“How different do great orchestras really sound from one another in the 21st century?” writes Michael Cooper in Sunday’s (8/3) New York Times. “Ask musicians about this, and many will lament that a kind of homogeneity has crept into orchestral playing…. They will often … point to a handful of others that retain distinctive, recognizable styles. Those shortlists may vary, but one orchestra is almost always mentioned: the Vienna Philharmonic. The ‘Vienna sound’ has been the subject of reams of music criticism, academic research, acoustical experiments and more than a little debate.… So the Vienna Philharmonic … seemed like an ideal candidate to inaugurate an occasional series exploring how orchestras retain distinctive sounds. Members of the Philharmonic sat down with reporters and videographers from The New York Times this year to discuss, and demonstrate, how a combination of playing traditions and a preference for atypical instruments rarely heard outside of Austria … shape their sound.” The article quotes conductor Zubin Mehta; Matthias Bertsch, who conducted a study to determine if musicians could identify a specific Viennese sound; and Vienna Philharmonic musicians Wolfgang Vladar (horn), Clemens Horak (oboe), and Rainer Honeck (concertmaster). Also included are video demonstrations by Vienna Philharmonic musicians.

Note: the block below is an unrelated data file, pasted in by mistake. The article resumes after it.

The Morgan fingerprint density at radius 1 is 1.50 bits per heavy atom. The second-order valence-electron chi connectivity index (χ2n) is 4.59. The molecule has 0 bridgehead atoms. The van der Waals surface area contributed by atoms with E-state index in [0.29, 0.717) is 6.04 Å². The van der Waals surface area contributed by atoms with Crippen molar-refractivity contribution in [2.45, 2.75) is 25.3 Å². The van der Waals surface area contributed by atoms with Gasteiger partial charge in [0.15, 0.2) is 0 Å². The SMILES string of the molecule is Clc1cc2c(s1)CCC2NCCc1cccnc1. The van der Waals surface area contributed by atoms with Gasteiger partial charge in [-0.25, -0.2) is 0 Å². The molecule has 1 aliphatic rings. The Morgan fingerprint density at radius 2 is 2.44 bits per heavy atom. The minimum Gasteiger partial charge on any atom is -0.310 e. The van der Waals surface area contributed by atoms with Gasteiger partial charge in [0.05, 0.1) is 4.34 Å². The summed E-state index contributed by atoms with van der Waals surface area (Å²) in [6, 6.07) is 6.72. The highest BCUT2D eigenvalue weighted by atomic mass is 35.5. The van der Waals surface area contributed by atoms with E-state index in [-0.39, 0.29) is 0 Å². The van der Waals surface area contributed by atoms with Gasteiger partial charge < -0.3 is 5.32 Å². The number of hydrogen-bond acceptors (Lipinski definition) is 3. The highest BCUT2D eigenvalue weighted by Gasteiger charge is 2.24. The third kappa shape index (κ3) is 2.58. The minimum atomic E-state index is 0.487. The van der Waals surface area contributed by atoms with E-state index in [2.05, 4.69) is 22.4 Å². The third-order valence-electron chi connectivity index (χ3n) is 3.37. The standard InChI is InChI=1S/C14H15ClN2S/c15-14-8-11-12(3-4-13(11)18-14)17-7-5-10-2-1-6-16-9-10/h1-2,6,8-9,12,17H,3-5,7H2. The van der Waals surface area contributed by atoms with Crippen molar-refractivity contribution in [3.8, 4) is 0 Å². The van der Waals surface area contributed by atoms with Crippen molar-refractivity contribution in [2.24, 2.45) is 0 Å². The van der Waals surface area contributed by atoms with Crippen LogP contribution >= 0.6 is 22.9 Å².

Posted August 5, 2014